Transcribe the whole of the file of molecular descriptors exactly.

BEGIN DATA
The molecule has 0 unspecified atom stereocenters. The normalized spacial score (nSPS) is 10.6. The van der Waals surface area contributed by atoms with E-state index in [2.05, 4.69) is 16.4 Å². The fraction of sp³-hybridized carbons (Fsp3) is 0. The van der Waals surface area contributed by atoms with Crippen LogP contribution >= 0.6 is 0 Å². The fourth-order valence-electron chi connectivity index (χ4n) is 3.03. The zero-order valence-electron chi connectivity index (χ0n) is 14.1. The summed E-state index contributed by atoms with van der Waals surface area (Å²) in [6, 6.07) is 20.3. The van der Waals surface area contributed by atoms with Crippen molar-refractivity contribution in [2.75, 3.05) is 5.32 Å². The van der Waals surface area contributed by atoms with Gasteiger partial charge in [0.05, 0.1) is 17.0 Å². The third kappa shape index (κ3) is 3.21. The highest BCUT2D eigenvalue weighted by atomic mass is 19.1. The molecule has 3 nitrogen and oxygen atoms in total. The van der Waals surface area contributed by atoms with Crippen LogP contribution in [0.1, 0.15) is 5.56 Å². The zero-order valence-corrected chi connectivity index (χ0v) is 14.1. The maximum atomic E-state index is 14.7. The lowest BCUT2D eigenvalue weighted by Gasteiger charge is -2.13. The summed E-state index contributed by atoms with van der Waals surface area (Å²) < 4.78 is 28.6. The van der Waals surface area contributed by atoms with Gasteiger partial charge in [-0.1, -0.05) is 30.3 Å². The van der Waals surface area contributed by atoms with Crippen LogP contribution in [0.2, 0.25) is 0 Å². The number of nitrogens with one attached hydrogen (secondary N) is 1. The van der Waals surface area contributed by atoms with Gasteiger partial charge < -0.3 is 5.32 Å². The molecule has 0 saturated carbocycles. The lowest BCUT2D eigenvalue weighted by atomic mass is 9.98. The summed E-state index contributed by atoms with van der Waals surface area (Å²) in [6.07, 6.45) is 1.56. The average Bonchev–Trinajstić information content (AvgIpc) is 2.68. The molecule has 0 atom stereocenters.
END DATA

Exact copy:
The molecule has 0 unspecified atom stereocenters. The normalized spacial score (nSPS) is 10.6. The van der Waals surface area contributed by atoms with E-state index in [2.05, 4.69) is 16.4 Å². The fraction of sp³-hybridized carbons (Fsp3) is 0. The van der Waals surface area contributed by atoms with Crippen LogP contribution >= 0.6 is 0 Å². The fourth-order valence-electron chi connectivity index (χ4n) is 3.03. The zero-order valence-electron chi connectivity index (χ0n) is 14.1. The summed E-state index contributed by atoms with van der Waals surface area (Å²) in [6, 6.07) is 20.3. The van der Waals surface area contributed by atoms with Crippen molar-refractivity contribution in [2.75, 3.05) is 5.32 Å². The van der Waals surface area contributed by atoms with Gasteiger partial charge in [0.05, 0.1) is 17.0 Å². The third kappa shape index (κ3) is 3.21. The highest BCUT2D eigenvalue weighted by atomic mass is 19.1. The molecule has 3 nitrogen and oxygen atoms in total. The van der Waals surface area contributed by atoms with Crippen LogP contribution in [0.1, 0.15) is 5.56 Å². The zero-order valence-corrected chi connectivity index (χ0v) is 14.1. The maximum atomic E-state index is 14.7. The lowest BCUT2D eigenvalue weighted by Gasteiger charge is -2.13. The summed E-state index contributed by atoms with van der Waals surface area (Å²) < 4.78 is 28.6. The van der Waals surface area contributed by atoms with Gasteiger partial charge in [-0.1, -0.05) is 30.3 Å². The van der Waals surface area contributed by atoms with Crippen LogP contribution in [0.2, 0.25) is 0 Å². The number of nitrogens with one attached hydrogen (secondary N) is 1. The van der Waals surface area contributed by atoms with Gasteiger partial charge < -0.3 is 5.32 Å². The molecule has 0 saturated carbocycles. The lowest BCUT2D eigenvalue weighted by atomic mass is 9.98. The summed E-state index contributed by atoms with van der Waals surface area (Å²) in [6.07, 6.45) is 1.56. The average Bonchev–Trinajstić information content (AvgIpc) is 2.68. The molecule has 0 atom stereocenters.